I had to ask: Team Laurence or Team Bhaer? Editors Merry Gordon and Marnae Kelly talk Jo March’s ending, how they’d put the March sisters to work at Pink Umbrella Books (not just work of course – they’d go on holiday too), and surprises for fans in the to-be-released anthology, Alcott’s Imaginary Heroes: The Little Women Legacy.
Jo March’s ending – Jo with Friedrich Bhaer, Jo with Theodore Laurence, Jo single, or something else?
MERRY: I’m Team Friedrich. Unpopular opinion, perhaps, but Laurie is such a puppy.
MARNAE: I’m a big Bhaer fan because of the equality of minds in that relationship and the opportunities for growth in both characters.
Who of all the March sisters would you go on holiday with, where would you go, and why?
MERRY: I’d take an English holiday with Jo – specifically to hit up the literary landmarks, as we are kindred spirits that way.
MARNAE: A literary holiday with Jo would be fantastic, but I would also love a good introverted “staycation” with Beth. If I’m not out seeing the world, my favorite place to be is under a cozy blanket at home.
If you had to change everything but one thing about Little Women, what would you keep?
MARNAE: Yikes, that would be hard. But if I absolutely had to change everything else, I would keep the relationships between the March sisters. All of the ups and downs they go through are so relatable still and are absolutely key for shaping each of them. To me, that feels like the heart of Little Women.
MERRY: I can’t imagine changing anything. I know that seems like such a trite answer and a bit of a dodge, but the book is such a product both of its time and its author’s unique biographical circumstances, and I think it marvelous that Little Women still speaks to us as it is, in spite of what we might see as its flaws (its occasionally didactic nature, the failure of the women to “establish” themselves in careers in a modern context, etc.).
If each of the March sisters worked at Pink Umbrella with you, what jobs would they have?
MERRY: Jo would write and edit, of course. Amy would illustrate. I think an adult Meg, given the economic straits she experienced, might have a better head for finance than she thinks, and Beth would keep the whole establishment cozy.
MARNAE: Merry pretty much nailed it, but I could also see Beth being some kind of creative director. Or putting together the soundtracks for our book trailers. Something behind the scenes but important nonetheless.
How did your idea for the Little Women anthology come about? Any surprises in the mix for fans?
MARNAE: Merry was definitely the mastermind behind the anthology. It’s been such a pleasure to work with her and all of the authors to put it together.
Little Women first impacted my life when my mother read it out loud to me, and one of my strongest childhood memories is crying with her when Beth died.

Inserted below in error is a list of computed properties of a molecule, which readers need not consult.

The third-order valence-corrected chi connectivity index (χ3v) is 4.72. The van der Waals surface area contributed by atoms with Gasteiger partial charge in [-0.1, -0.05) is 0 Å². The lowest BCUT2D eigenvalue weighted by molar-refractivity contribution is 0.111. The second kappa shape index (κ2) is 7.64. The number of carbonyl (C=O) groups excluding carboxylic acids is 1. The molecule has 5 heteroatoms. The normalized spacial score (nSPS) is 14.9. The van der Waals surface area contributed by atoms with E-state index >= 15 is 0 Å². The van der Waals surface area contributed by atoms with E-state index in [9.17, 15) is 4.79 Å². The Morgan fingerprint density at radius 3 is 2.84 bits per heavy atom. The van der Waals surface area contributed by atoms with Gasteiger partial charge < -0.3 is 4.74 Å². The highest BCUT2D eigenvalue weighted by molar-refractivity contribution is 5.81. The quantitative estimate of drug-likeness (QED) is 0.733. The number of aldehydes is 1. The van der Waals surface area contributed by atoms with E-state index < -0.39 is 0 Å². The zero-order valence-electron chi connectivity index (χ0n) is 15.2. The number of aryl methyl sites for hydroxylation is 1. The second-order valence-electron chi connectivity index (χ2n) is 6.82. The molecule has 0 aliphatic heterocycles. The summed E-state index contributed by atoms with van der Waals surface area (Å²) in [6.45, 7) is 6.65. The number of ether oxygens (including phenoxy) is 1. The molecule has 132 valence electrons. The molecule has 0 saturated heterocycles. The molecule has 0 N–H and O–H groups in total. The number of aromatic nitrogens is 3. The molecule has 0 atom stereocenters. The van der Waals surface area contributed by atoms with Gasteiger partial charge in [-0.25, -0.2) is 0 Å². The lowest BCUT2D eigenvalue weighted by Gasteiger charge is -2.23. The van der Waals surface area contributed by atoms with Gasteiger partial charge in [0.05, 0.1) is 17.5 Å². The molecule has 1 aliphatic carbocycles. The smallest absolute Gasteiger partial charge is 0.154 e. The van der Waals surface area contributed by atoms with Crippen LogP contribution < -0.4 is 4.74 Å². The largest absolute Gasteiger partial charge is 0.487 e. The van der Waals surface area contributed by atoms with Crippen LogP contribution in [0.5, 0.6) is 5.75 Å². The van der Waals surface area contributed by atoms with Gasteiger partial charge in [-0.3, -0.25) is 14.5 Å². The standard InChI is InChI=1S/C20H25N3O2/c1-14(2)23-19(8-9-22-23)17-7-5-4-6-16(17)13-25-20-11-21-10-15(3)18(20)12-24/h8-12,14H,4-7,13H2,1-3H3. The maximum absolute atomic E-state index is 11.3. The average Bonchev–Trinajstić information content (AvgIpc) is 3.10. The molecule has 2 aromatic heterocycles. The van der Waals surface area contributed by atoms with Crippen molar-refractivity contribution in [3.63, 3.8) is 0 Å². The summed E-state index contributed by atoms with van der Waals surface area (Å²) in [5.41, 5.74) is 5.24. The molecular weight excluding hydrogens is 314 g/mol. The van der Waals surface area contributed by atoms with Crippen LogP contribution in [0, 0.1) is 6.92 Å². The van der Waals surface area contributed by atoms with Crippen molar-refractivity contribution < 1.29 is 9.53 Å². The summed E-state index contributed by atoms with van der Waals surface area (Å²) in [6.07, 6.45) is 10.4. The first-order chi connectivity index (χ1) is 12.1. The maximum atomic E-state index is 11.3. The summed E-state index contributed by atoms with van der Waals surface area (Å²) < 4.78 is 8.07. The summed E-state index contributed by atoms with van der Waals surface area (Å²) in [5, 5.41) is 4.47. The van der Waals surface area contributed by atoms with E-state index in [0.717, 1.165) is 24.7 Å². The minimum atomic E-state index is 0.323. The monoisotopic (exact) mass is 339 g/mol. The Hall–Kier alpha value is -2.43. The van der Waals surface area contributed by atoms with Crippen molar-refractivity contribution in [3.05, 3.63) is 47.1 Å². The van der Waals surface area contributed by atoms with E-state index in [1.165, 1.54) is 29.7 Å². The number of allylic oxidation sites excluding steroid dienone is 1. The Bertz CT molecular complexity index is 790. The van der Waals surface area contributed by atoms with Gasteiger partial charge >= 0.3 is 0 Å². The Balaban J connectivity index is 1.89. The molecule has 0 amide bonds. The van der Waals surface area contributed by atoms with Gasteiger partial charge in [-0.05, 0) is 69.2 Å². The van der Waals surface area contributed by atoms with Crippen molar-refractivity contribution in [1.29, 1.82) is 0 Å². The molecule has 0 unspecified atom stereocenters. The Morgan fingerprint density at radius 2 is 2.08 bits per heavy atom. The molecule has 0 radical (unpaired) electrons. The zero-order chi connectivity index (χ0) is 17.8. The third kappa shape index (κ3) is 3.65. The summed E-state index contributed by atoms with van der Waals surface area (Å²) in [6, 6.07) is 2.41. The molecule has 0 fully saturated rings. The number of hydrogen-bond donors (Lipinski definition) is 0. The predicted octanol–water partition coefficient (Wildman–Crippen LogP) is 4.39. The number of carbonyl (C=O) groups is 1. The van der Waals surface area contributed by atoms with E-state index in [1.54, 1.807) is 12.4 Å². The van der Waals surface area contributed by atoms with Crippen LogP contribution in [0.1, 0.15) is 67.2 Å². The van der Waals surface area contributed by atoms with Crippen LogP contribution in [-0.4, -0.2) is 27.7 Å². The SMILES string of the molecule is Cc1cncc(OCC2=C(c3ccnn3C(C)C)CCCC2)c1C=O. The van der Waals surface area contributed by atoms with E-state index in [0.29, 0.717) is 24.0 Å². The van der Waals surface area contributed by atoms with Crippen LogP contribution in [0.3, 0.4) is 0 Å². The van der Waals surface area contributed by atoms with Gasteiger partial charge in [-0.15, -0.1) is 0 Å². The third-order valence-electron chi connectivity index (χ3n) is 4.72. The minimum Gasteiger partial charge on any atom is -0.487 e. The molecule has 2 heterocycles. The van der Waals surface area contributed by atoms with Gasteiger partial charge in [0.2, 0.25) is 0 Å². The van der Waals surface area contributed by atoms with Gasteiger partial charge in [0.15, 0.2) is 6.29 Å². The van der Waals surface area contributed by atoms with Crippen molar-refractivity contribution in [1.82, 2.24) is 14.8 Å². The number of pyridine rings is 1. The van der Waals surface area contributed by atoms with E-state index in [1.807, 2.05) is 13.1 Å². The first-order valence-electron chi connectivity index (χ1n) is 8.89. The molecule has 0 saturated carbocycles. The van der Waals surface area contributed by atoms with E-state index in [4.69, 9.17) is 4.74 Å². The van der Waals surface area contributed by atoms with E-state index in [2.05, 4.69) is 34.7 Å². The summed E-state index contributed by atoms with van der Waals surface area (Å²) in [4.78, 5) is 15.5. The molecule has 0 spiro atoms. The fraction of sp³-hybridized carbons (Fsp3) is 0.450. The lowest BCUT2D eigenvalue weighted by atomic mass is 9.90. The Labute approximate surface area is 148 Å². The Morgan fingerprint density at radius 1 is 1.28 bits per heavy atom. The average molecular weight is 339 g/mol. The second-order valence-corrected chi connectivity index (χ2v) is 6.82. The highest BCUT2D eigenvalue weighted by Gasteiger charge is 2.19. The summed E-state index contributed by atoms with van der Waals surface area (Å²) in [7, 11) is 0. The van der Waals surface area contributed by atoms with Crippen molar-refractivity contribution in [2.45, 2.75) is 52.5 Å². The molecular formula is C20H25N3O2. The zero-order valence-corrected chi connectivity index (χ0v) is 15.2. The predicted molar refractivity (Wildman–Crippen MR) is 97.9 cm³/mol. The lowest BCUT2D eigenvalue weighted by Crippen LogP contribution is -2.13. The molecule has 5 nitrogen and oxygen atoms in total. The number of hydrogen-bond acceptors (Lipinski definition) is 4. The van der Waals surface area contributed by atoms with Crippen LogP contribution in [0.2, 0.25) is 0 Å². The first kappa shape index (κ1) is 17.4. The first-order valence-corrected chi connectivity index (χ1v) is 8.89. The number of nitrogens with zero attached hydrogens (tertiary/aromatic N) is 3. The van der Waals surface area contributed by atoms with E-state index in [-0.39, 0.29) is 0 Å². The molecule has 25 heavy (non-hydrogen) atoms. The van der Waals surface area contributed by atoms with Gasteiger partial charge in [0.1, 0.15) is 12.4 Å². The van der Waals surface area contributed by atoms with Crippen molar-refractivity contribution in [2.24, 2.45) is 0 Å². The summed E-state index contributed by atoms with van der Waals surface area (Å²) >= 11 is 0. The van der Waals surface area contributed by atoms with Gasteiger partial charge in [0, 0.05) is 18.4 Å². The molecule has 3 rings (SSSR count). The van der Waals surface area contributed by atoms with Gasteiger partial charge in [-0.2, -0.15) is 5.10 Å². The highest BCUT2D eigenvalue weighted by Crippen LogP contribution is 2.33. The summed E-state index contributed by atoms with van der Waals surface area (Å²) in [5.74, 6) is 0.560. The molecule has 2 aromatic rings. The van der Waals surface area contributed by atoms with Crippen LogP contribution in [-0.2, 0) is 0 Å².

Louisa May Alcott didn’t just write a very good piece of children’s literature; she created a home for readers around the world to return to again and again. I think that comes through in the anthology. So many different backgrounds and experiences come together because Little Women has touched them all.
MERRY: Little Women has always been on my radar, since I was a child. It’s something of a pivotal read for many girls, and I found myself returning to it at different seasons in my life (particularly when I had daughters).
I participated in a Jane Austen anthology about a year or two ago, and aware that the 150th was coming up for Little Women, I thought a similar anthology would be an appropriate tribute to a book that’s impacted so many of us.
Surprises? – I had anticipated a rather Jo-heavy book, but I was surprised to see many of our authors write movingly about Beth. There is a sweet homage to Meg, a few spirited defenses of Amy, a great discussion about why Jo didn’t end up with Laurie, and then some fascinating personal connections.
Our authors touch upon doll collecting, grieving, introversion, the ecology of Concord, the Boston Marathon bombing and racial profiling, reading Little Women as a large Italian family in New York, teaching the book in college – there are so many wonderful perspectives in the book. I’m delighted to be part of it, and to connect with a community of readers who are as passionate about the book as I am.
The [Little Women] 150th celebration is Louisa’s own legacy…We are delighted to be even a little part of it. Marnae will be unable to make it due to prior commitments, but she is having her well-deserved “Meg moment” just now and enjoying life as a newlywed, and I’m so happy for her!
Merry Gordon and Adrienne Quintana (owner of Pink Umbrella Books and Marnae’s big sister) will be at the Little Women Anniversary at Orchard House on September 30, 1:00-4:30pm – along with some of the authors of the anthology, who I’m told will kindly sign copies available for sale on the day. 🙂
Alcott’s Imaginary Heroes: The Little Women Legacy is available for pre-order and purchase through Amazon. P.S. Incidentally, for fellow Team Laurence readers out there, the anthology includes an article titled, “Why Jo says no (and why we care).”